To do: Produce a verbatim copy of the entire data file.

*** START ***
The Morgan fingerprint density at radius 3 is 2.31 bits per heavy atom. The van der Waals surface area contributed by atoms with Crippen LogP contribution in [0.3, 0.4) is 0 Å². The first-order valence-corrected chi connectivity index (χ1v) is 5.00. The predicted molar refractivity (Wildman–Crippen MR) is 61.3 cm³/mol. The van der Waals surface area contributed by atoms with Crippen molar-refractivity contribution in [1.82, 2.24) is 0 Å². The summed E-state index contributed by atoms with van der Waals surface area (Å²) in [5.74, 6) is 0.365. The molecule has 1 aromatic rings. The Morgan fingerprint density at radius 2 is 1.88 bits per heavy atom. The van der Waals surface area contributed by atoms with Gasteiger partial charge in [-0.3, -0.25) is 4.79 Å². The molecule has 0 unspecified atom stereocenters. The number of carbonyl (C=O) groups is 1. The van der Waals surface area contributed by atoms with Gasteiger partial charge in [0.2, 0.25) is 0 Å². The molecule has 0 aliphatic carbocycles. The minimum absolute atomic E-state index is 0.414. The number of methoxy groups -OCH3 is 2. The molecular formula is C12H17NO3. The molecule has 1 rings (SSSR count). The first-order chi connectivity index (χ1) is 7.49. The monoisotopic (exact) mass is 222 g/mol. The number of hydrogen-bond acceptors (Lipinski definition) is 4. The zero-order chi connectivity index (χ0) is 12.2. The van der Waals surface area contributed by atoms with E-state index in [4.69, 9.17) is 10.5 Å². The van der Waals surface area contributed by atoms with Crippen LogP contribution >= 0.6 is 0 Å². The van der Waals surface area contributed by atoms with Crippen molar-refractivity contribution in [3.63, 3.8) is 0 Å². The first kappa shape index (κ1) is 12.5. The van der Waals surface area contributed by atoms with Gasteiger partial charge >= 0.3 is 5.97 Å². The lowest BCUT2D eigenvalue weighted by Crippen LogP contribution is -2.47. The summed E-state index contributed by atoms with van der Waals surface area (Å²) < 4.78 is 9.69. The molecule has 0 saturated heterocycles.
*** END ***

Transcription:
The Morgan fingerprint density at radius 3 is 2.31 bits per heavy atom. The van der Waals surface area contributed by atoms with Crippen LogP contribution in [0.3, 0.4) is 0 Å². The first-order valence-corrected chi connectivity index (χ1v) is 5.00. The predicted molar refractivity (Wildman–Crippen MR) is 61.3 cm³/mol. The van der Waals surface area contributed by atoms with Crippen molar-refractivity contribution in [1.82, 2.24) is 0 Å². The summed E-state index contributed by atoms with van der Waals surface area (Å²) in [5.74, 6) is 0.365. The molecule has 1 aromatic rings. The Morgan fingerprint density at radius 2 is 1.88 bits per heavy atom. The van der Waals surface area contributed by atoms with Gasteiger partial charge in [-0.3, -0.25) is 4.79 Å². The molecule has 0 unspecified atom stereocenters. The number of carbonyl (C=O) groups is 1. The van der Waals surface area contributed by atoms with Gasteiger partial charge in [0.2, 0.25) is 0 Å². The molecule has 0 aliphatic carbocycles. The minimum absolute atomic E-state index is 0.414. The number of methoxy groups -OCH3 is 2. The molecular formula is C12H17NO3. The molecule has 1 rings (SSSR count). The first-order chi connectivity index (χ1) is 7.49. The monoisotopic (exact) mass is 222 g/mol. The number of hydrogen-bond acceptors (Lipinski definition) is 4. The zero-order chi connectivity index (χ0) is 12.2. The van der Waals surface area contributed by atoms with E-state index in [4.69, 9.17) is 10.5 Å². The van der Waals surface area contributed by atoms with Crippen LogP contribution >= 0.6 is 0 Å². The van der Waals surface area contributed by atoms with Crippen molar-refractivity contribution in [3.63, 3.8) is 0 Å². The first kappa shape index (κ1) is 12.5. The van der Waals surface area contributed by atoms with Gasteiger partial charge >= 0.3 is 5.97 Å². The lowest BCUT2D eigenvalue weighted by Crippen LogP contribution is -2.47. The summed E-state index contributed by atoms with van der Waals surface area (Å²) < 4.78 is 9.69. The molecule has 0 saturated heterocycles.